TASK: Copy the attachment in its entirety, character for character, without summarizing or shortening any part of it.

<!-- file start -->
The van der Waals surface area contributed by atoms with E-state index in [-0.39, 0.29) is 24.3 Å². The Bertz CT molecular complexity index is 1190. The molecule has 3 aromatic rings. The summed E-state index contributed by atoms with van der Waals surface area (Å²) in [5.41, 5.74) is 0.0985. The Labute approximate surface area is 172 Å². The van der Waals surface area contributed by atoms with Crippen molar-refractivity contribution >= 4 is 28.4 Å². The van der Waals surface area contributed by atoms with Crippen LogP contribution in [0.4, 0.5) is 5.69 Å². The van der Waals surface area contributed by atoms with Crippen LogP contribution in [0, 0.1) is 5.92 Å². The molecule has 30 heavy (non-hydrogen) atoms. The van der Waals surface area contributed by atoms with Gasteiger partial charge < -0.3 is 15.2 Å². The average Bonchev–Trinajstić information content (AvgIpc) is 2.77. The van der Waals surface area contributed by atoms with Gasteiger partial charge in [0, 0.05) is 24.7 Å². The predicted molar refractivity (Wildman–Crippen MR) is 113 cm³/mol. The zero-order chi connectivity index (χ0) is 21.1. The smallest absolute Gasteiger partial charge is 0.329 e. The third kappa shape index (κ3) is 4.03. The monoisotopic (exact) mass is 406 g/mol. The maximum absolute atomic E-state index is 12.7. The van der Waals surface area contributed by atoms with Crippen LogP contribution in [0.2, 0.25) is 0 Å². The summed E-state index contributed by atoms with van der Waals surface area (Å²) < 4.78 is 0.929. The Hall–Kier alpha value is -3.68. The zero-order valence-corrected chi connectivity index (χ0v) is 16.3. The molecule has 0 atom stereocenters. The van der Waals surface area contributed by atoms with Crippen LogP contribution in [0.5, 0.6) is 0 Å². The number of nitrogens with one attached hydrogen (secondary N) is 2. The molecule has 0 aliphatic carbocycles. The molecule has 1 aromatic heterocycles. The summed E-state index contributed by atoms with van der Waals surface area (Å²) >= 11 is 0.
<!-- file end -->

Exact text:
The van der Waals surface area contributed by atoms with E-state index in [-0.39, 0.29) is 24.3 Å². The Bertz CT molecular complexity index is 1190. The molecule has 3 aromatic rings. The summed E-state index contributed by atoms with van der Waals surface area (Å²) in [5.41, 5.74) is 0.0985. The Labute approximate surface area is 172 Å². The van der Waals surface area contributed by atoms with Crippen molar-refractivity contribution >= 4 is 28.4 Å². The van der Waals surface area contributed by atoms with Crippen LogP contribution in [0.4, 0.5) is 5.69 Å². The van der Waals surface area contributed by atoms with Crippen LogP contribution in [0, 0.1) is 5.92 Å². The molecule has 30 heavy (non-hydrogen) atoms. The van der Waals surface area contributed by atoms with Gasteiger partial charge < -0.3 is 15.2 Å². The average Bonchev–Trinajstić information content (AvgIpc) is 2.77. The van der Waals surface area contributed by atoms with Gasteiger partial charge in [0, 0.05) is 24.7 Å². The predicted molar refractivity (Wildman–Crippen MR) is 113 cm³/mol. The zero-order chi connectivity index (χ0) is 21.1. The smallest absolute Gasteiger partial charge is 0.329 e. The third kappa shape index (κ3) is 4.03. The monoisotopic (exact) mass is 406 g/mol. The maximum absolute atomic E-state index is 12.7. The van der Waals surface area contributed by atoms with Crippen LogP contribution in [0.2, 0.25) is 0 Å². The summed E-state index contributed by atoms with van der Waals surface area (Å²) < 4.78 is 0.929. The Hall–Kier alpha value is -3.68. The zero-order valence-corrected chi connectivity index (χ0v) is 16.3. The molecule has 0 atom stereocenters. The van der Waals surface area contributed by atoms with Crippen LogP contribution in [0.5, 0.6) is 0 Å². The number of nitrogens with one attached hydrogen (secondary N) is 2. The molecule has 0 aliphatic carbocycles. The molecule has 1 aromatic heterocycles. The summed E-state index contributed by atoms with van der Waals surface area (Å²) >= 11 is 0.